The internet is such a noisy place, that it's almost impossible to break through the clutter. Don’t believe me? Here are just a few stats to show you just how much content is being produced.

Overwhelmed? Imagine how your customers must feel. We’re living in a time where consumers have too much information. That sense of urgency you feel to get to your customers first is compelling but it can be destructive.

Just check out some of the conversation that was sparked after Basecamp’s CEO called out shady ad-buying techniques from their competitors.

What does this mean for content marketers?

Think like a customer, not like a marketer. Why? Because your customers know they’re being marketed to. If they spot these dirty tricks coming from your company, you’re signaling to them that you’re not someone who can be trusted.

Scott Stratten covered this extensively in his keynote "Everything Has Changed and Nothing Is Different," when he spoke about his experience taking down a large corporation that he busted leaving fake reviews on their new app.

Avoid things like black hat SEO tactics, link-buying, and purchasing competitor keywords that might get you where you need to go in the short-term. The thought of ranking on the first page of Google or snagging a featured snippet can be motivating, but it can also lead to poor content decisions.

What are some successful content marketing strategies your team can implement:

Google is smarter than we give it credit for. Think about your long-term content strategy as a game of chess you’re playing with Google. Create a plan for long-term success with 3-month, 6-month, and 12-month plans for your content. This approach is designed to keep you ahead of the competition and keeps your content honest.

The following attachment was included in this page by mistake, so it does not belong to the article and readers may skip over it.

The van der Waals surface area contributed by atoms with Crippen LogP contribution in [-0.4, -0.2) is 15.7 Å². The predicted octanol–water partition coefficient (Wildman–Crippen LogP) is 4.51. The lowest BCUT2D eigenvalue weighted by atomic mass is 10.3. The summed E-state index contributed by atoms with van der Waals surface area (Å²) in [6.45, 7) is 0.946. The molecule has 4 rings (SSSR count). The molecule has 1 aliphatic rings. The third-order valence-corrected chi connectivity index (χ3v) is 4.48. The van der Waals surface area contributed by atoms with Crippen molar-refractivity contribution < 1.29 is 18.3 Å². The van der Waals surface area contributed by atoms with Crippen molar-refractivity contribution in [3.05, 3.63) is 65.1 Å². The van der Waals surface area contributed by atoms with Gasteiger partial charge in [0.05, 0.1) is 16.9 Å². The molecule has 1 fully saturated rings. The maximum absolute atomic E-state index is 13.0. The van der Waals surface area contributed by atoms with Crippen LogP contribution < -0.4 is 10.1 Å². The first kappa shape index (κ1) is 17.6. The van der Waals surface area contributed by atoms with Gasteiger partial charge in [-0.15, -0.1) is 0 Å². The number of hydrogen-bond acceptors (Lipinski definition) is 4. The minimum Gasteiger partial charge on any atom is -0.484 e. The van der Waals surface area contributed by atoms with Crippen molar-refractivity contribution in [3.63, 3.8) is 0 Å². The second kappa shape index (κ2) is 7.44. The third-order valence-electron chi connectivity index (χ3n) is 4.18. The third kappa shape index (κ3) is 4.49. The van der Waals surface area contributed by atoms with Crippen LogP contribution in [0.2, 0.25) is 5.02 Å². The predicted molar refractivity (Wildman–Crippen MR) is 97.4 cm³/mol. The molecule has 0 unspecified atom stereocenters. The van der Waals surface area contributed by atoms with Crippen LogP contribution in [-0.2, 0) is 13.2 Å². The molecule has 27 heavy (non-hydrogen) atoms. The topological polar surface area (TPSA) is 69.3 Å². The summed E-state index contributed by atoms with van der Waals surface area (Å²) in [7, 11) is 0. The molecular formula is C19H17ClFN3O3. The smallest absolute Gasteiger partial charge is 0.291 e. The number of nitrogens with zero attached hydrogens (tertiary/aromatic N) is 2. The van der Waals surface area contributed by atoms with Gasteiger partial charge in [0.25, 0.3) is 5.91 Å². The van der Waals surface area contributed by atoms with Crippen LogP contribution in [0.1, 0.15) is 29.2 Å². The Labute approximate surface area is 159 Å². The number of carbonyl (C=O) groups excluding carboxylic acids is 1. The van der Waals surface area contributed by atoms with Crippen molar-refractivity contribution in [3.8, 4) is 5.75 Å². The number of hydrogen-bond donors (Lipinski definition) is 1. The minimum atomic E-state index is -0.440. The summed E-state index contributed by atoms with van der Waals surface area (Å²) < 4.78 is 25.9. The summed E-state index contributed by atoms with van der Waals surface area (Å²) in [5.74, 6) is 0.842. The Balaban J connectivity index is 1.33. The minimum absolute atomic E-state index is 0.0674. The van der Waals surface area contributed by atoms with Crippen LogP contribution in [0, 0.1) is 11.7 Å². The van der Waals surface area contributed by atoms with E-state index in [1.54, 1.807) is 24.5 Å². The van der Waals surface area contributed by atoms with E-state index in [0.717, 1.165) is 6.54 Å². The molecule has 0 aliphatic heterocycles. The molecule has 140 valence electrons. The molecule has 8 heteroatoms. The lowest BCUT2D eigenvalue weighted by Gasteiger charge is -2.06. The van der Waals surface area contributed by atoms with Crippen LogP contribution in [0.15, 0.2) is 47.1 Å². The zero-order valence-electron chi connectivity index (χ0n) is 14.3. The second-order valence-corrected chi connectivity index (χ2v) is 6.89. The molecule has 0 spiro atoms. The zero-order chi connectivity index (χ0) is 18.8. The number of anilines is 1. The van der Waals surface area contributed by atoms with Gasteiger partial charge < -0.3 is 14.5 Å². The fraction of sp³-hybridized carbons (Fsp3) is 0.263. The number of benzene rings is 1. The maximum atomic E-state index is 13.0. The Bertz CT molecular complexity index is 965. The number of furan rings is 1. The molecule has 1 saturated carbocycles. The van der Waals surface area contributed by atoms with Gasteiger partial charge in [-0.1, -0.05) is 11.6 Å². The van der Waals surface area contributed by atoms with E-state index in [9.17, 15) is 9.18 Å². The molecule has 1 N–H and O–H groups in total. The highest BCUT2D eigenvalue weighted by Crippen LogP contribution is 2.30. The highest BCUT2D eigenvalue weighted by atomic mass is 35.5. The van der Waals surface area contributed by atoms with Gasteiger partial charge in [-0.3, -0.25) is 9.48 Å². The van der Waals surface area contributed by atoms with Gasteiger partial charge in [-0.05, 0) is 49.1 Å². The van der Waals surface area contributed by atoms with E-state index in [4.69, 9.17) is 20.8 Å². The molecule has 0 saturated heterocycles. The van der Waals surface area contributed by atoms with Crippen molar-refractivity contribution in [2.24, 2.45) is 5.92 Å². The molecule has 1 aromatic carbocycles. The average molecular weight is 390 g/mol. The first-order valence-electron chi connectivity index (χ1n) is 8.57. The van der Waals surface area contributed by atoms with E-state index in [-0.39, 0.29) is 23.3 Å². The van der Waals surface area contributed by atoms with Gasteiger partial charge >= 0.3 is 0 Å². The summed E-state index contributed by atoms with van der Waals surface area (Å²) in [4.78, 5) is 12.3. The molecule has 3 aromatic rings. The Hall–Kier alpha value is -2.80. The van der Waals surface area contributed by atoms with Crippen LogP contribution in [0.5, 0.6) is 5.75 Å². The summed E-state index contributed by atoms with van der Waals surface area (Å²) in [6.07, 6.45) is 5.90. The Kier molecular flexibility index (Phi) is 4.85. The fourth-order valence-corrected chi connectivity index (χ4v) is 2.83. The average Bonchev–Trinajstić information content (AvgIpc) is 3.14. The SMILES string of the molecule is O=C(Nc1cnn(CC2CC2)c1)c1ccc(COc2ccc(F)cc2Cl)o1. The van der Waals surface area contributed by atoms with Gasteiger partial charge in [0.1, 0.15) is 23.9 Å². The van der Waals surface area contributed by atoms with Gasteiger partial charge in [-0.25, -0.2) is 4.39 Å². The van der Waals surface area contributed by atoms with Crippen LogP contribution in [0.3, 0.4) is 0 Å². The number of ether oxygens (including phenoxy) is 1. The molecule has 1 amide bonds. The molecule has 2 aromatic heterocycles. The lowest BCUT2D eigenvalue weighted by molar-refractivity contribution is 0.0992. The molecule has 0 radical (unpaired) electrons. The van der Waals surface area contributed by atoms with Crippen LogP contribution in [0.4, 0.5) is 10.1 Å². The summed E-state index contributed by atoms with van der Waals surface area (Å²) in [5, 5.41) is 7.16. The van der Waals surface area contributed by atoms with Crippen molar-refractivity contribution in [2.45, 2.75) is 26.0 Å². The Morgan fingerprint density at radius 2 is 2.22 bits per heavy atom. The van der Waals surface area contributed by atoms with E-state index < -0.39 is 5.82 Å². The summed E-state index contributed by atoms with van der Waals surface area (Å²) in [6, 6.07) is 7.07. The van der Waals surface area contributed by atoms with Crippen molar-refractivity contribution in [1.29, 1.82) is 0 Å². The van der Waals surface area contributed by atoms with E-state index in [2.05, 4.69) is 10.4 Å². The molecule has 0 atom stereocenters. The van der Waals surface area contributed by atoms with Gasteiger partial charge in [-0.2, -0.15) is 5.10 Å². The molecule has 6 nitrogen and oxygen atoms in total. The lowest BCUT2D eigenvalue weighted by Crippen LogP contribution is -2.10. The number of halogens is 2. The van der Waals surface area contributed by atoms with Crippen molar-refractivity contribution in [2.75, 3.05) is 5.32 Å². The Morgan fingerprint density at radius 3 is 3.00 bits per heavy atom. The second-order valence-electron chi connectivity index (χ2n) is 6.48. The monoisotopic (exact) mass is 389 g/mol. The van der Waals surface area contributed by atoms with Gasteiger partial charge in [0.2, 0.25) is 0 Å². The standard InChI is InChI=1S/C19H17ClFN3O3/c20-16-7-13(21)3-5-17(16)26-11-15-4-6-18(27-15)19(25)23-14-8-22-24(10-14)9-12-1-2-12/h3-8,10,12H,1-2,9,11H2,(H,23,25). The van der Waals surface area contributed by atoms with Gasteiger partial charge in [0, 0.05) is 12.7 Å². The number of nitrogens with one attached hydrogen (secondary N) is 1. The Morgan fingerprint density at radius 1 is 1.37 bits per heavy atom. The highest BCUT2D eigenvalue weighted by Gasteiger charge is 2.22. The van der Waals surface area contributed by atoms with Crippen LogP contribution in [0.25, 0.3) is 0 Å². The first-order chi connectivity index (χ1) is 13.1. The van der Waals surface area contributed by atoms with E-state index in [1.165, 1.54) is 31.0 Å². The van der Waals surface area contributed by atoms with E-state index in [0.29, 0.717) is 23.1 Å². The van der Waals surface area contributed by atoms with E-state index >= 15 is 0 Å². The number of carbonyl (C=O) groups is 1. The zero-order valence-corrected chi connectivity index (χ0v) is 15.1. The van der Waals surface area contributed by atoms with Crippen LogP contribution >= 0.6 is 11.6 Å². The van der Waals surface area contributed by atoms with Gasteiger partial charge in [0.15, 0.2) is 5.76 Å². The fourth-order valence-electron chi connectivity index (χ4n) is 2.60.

Content is evolving

If there’s one thing we can be certain of it’s that next year this list will look a lot different. Content marketing is changing rapidly, which makes it one of the most exciting fields to work in. It also means learning from your peers and your competitors.

Learn from G2! Read our case-study on how we went from not having a content marketing team to 1 million organic monthly visitors in less than two years.

Increase your traffic and build ROI with the full Road to 1 Million case  study.   Get the full story →

Lauren Pope
Author

Lauren Pope

Lauren is a Senior Content Specialist at G2 with five years of content marketing experience. You can find her work featured on CNBC, Yahoo Finance, and on the G2 Learning Hub. In her free time, Lauren enjoys listening to podcasts, watching true crime shows, and spending time in the Chicago karaoke scene. (she/her/hers)